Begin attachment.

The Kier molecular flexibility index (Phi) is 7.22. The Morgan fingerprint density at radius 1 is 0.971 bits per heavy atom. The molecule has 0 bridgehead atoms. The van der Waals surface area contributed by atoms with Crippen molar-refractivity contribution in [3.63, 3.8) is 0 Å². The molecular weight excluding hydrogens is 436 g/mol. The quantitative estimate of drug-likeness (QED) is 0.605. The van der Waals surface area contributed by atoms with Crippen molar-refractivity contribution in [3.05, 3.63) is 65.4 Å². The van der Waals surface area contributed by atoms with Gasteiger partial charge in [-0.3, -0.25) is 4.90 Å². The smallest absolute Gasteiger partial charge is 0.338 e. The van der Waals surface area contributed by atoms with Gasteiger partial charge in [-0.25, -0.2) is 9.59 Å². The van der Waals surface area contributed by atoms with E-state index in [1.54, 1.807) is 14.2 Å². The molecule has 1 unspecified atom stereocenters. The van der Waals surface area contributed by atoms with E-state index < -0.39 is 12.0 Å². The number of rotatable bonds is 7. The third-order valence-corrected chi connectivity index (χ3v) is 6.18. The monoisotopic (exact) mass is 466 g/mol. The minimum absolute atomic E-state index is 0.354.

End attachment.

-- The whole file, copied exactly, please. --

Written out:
The Kier molecular flexibility index (Phi) is 7.22. The Morgan fingerprint density at radius 1 is 0.971 bits per heavy atom. The molecule has 0 bridgehead atoms. The van der Waals surface area contributed by atoms with Crippen molar-refractivity contribution in [3.63, 3.8) is 0 Å². The molecular weight excluding hydrogens is 436 g/mol. The quantitative estimate of drug-likeness (QED) is 0.605. The van der Waals surface area contributed by atoms with Crippen molar-refractivity contribution in [3.05, 3.63) is 65.4 Å². The van der Waals surface area contributed by atoms with Gasteiger partial charge in [-0.3, -0.25) is 4.90 Å². The smallest absolute Gasteiger partial charge is 0.338 e. The van der Waals surface area contributed by atoms with Gasteiger partial charge in [-0.25, -0.2) is 9.59 Å². The van der Waals surface area contributed by atoms with E-state index in [1.54, 1.807) is 14.2 Å². The molecule has 1 unspecified atom stereocenters. The van der Waals surface area contributed by atoms with E-state index < -0.39 is 12.0 Å². The number of rotatable bonds is 7. The third-order valence-corrected chi connectivity index (χ3v) is 6.18. The monoisotopic (exact) mass is 466 g/mol. The minimum absolute atomic E-state index is 0.354.